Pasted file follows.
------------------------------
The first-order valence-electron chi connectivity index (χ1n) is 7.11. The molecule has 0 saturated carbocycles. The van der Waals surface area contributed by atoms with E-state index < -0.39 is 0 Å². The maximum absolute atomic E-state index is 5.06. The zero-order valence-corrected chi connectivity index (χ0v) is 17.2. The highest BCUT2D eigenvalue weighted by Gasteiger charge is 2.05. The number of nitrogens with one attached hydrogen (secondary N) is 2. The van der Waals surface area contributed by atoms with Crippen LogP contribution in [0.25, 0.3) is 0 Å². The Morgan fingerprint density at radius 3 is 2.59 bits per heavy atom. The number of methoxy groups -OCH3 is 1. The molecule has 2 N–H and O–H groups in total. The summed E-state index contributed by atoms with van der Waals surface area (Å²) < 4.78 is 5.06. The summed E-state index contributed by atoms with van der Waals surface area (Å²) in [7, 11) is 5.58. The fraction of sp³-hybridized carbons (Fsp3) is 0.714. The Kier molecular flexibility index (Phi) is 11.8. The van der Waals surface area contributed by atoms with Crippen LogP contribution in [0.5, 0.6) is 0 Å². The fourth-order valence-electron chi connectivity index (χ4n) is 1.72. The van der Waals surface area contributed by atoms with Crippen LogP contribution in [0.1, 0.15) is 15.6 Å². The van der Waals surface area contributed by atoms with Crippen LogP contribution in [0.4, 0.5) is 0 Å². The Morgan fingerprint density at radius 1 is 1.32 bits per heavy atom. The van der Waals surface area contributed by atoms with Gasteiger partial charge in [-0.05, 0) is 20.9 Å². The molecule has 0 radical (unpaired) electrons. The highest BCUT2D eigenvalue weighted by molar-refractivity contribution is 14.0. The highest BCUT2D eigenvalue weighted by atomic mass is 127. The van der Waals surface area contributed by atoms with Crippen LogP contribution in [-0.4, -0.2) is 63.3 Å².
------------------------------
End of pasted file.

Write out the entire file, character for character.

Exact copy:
The first-order valence-electron chi connectivity index (χ1n) is 7.11. The molecule has 0 saturated carbocycles. The van der Waals surface area contributed by atoms with E-state index < -0.39 is 0 Å². The maximum absolute atomic E-state index is 5.06. The zero-order valence-corrected chi connectivity index (χ0v) is 17.2. The highest BCUT2D eigenvalue weighted by Gasteiger charge is 2.05. The number of nitrogens with one attached hydrogen (secondary N) is 2. The van der Waals surface area contributed by atoms with Crippen LogP contribution in [0.25, 0.3) is 0 Å². The Morgan fingerprint density at radius 3 is 2.59 bits per heavy atom. The number of methoxy groups -OCH3 is 1. The molecule has 2 N–H and O–H groups in total. The summed E-state index contributed by atoms with van der Waals surface area (Å²) < 4.78 is 5.06. The summed E-state index contributed by atoms with van der Waals surface area (Å²) in [7, 11) is 5.58. The fraction of sp³-hybridized carbons (Fsp3) is 0.714. The Kier molecular flexibility index (Phi) is 11.8. The van der Waals surface area contributed by atoms with Crippen LogP contribution in [0.5, 0.6) is 0 Å². The fourth-order valence-electron chi connectivity index (χ4n) is 1.72. The van der Waals surface area contributed by atoms with Crippen LogP contribution in [0.1, 0.15) is 15.6 Å². The van der Waals surface area contributed by atoms with Crippen LogP contribution in [0.4, 0.5) is 0 Å². The Morgan fingerprint density at radius 1 is 1.32 bits per heavy atom. The van der Waals surface area contributed by atoms with Gasteiger partial charge in [-0.05, 0) is 20.9 Å². The molecule has 0 radical (unpaired) electrons. The highest BCUT2D eigenvalue weighted by molar-refractivity contribution is 14.0. The highest BCUT2D eigenvalue weighted by atomic mass is 127. The van der Waals surface area contributed by atoms with Crippen LogP contribution in [-0.4, -0.2) is 63.3 Å².